I like upbeat, up tempo rock music – a lot. I like virtuosity on the guitar; clever songwriting; expressive singing; and good interpretation and arrangement of others’ work, where it eclipses the originals or adds something ineffable.

I saw him play at a nice small auditorium during one of Seattle Center’s Bumbershoot festivals, some years back, playing solo with just an acoustic guitar. What a talent!

I put together a playlist on Spotify called Edmunds, Lowe and Rockpile. Some of my favorite, stand-out tracks from the playlist are: Standing At The Crossroads; Born Fighter; Home In My Hand; Halfway Down; It Doesn’t Really Matter; I Love Music; Girls Talk; Almost Saturday Night; Three Times Loser; When I write the Book; and You Ain’t Nothin’ But Fine.

Nick Lowe is a great talent, too. I love his voice; he’s a fantastic singer! He brings a great sardonic sense of humor to his singing and lyrics.

Rockpile and some of Dave Edmunds and Nick Lowe’s ‘solo’ work are all basically the same band. Nick Lowe played bass and sang. Edmunds sang, as did guitarist Billy Bremer. Terry Williams played drums. Wow! What a band! They put out an impressive collection of work.

I like trying to guess whether it is Lowe or Edmunds singing on some tracks. Their voices are sometimes similar; and sometimes have their own interesting nuances. This is particularly evidenced on their note-perfect interpretations of Everly Brothers tunes. It’s obvious to me that they influenced and complimented each other tremendously, as musicians.

The Blasters – including the brothers Phil and Dave Alvin – and the solo work of Dave Alvin – also rate high on my current play list. I also made a playlist for them on Spotify: The Blasters and Dave Alvin.

Dave Alvin is one of the primo, number one, undisputed great writers of Americana music. And he’s always a threat on guitar! He’s collaborated as Dave Alvin and the Guilty Women with two of my favorite female singers – Christy McWilson of The Picketts (check out their 1993 album, Paper Doll) and Laurie Lewis (Another fine songwriter! Check out her albums Earth and Sky: Songs of Laurie Lewis and True Stories.)

Phil Alvin – what can I say?! He’s one of the classic vocalists of the Americana genre. His voice conveys excitement and joy. It’s a little similar to Kim Wilson of The Fabulous Thunderbirds and Malford Milligan of Storyville. Very expressive and soulful. One of my current faves.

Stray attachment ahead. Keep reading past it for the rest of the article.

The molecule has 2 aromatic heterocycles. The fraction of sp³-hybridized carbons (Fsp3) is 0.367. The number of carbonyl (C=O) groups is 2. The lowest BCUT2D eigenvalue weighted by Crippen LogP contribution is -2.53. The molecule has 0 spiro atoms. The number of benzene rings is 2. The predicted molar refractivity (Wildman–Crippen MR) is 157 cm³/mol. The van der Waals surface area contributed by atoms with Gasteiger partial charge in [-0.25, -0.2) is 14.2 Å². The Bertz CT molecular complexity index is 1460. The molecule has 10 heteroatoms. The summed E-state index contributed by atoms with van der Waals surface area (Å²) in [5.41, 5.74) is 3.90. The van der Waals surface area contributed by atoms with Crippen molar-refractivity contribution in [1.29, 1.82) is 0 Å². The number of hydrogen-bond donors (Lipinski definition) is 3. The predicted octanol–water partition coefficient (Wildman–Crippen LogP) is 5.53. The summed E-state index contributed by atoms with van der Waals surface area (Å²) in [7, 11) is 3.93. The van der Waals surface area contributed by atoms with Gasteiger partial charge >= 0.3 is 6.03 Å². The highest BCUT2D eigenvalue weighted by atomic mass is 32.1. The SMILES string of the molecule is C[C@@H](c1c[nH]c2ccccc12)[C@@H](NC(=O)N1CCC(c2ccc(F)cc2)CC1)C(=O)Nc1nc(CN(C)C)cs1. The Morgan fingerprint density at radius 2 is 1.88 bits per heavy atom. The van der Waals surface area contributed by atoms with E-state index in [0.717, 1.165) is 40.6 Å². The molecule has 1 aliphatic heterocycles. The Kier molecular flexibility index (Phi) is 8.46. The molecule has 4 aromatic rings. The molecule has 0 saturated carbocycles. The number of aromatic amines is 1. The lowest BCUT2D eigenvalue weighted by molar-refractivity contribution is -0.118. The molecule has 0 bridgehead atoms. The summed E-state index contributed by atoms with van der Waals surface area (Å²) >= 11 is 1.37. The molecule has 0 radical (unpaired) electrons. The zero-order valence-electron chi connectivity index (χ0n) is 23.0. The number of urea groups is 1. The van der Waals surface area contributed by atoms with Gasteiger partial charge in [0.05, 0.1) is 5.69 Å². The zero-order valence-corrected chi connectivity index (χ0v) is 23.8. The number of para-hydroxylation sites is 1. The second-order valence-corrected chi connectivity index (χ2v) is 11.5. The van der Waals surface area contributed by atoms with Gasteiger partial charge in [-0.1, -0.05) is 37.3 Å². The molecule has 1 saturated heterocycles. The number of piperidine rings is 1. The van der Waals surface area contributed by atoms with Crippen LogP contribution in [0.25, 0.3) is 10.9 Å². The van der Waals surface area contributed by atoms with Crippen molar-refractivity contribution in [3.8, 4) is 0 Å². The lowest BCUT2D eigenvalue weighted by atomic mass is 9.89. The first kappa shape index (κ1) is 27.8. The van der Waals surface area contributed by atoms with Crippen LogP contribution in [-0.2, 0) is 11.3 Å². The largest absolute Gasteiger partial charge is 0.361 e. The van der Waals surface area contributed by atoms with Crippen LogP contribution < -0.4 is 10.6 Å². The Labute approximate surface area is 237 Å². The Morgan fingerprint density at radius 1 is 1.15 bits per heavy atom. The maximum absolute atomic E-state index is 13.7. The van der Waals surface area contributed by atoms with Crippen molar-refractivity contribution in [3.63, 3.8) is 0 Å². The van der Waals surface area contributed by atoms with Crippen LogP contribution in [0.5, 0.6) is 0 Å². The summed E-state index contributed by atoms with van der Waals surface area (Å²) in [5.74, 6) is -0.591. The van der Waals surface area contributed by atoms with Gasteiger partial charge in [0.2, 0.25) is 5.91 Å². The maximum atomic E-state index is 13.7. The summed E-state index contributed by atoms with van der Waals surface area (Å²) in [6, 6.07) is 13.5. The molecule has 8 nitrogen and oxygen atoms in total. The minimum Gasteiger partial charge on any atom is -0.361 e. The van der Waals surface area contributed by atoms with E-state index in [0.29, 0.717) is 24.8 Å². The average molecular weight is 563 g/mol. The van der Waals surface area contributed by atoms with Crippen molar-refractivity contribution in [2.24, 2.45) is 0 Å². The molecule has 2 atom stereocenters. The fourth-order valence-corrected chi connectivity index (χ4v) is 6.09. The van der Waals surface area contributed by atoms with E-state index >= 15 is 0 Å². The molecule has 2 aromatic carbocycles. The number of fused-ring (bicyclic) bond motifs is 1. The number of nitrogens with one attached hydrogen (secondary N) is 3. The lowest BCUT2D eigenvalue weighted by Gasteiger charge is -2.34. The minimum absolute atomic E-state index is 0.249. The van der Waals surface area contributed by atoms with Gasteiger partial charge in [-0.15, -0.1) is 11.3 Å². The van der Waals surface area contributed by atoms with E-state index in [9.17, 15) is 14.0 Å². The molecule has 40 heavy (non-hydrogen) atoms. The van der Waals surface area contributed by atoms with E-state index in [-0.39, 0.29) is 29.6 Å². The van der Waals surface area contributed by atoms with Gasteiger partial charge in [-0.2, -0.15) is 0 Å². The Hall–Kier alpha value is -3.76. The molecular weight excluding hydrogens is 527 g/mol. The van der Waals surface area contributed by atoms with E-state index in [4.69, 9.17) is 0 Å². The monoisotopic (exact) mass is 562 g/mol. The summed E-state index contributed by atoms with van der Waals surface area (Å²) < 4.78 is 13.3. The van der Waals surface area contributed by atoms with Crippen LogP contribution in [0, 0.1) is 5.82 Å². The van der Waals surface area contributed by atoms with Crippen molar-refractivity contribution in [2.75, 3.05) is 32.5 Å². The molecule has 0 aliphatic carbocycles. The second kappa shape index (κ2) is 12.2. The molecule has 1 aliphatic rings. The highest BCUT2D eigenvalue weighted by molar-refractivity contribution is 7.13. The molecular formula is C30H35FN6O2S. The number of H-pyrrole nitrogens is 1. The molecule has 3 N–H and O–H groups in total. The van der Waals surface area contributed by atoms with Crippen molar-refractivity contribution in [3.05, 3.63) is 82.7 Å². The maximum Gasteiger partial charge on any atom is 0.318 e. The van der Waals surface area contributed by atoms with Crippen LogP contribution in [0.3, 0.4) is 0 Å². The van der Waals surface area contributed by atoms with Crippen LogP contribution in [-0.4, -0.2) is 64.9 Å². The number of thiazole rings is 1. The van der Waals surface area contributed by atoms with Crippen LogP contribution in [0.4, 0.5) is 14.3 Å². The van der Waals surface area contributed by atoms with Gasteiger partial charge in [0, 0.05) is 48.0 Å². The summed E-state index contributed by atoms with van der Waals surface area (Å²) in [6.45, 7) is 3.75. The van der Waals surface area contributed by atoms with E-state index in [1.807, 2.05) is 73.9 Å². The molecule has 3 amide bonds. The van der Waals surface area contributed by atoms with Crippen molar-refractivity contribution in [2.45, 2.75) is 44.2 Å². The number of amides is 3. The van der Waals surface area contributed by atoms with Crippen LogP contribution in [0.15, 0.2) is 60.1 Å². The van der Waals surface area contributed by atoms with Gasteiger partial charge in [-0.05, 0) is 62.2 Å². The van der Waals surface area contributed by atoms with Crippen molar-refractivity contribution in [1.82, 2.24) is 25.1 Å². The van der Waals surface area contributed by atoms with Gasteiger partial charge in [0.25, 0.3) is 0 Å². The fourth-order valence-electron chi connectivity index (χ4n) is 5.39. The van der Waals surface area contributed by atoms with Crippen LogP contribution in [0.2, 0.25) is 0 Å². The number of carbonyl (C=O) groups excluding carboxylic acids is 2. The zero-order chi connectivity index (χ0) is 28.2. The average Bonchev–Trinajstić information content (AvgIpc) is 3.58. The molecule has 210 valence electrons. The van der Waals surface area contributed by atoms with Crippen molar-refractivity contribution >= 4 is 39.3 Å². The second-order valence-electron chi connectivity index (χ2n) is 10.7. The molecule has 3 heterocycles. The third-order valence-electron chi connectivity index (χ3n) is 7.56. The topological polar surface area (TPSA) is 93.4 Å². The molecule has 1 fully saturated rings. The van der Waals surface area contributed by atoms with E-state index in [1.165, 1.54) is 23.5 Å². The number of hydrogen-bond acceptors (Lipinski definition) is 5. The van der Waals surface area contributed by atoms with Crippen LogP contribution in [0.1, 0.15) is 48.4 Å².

Finally, a word about John Doe. I saw him do a free short set at Easy Street Records in Seattle, around the time of his solo album Keeper, in October 2011. Wow. As a fan of the band X‘s album Under The Big Black Sun since the early ’80’s, the great dissonant blend of his and Exene’s voice – and the great instrumentation – was a part of my DNA.

He had another female singer with him. It was all acoustic, I think. But wow. That voice! His presence! It made me think I’d died and gone to heaven; moved me to tears; and made the hair stand up on the back of my neck – all at once! I was working hard and didn’t have the energy to go see him at The Tractor Tavern later that night. But I just want to testify! – if you ever get a chance to see him solo – do yourself a favor – Go!!

Check out my playlists at Spotify –   Search for:  Amy8Trak and then click on fair_choice for additional ones.

Sunrise Over Sea

John Butler is almost unbearably hip. That’s a pretty big compliment. His lyrics are smart, tough and principled.

He’s a great guitarist. Given the number of great guitarists in the world, that doesn’t hold very much weight. But it’s rare that I come across a set of music like this that really gets me excited. This is music that makes you want to get up and do something. You can’t pigeon-hole it. You’d have to listen to it and define it for yourself. I’d love to hear what other people’s thoughts are.

One of the few comparisons I make is a couple of spots where his slide playing is reminiscent of Sonny Landreth’s; another big compliment. He’s using it as a flavor. Again: hip. A lotta, lot of flavors and textures here. According to Wikipedia he plays mostly amplified and processed acoustic guitars. …Wow! Cool.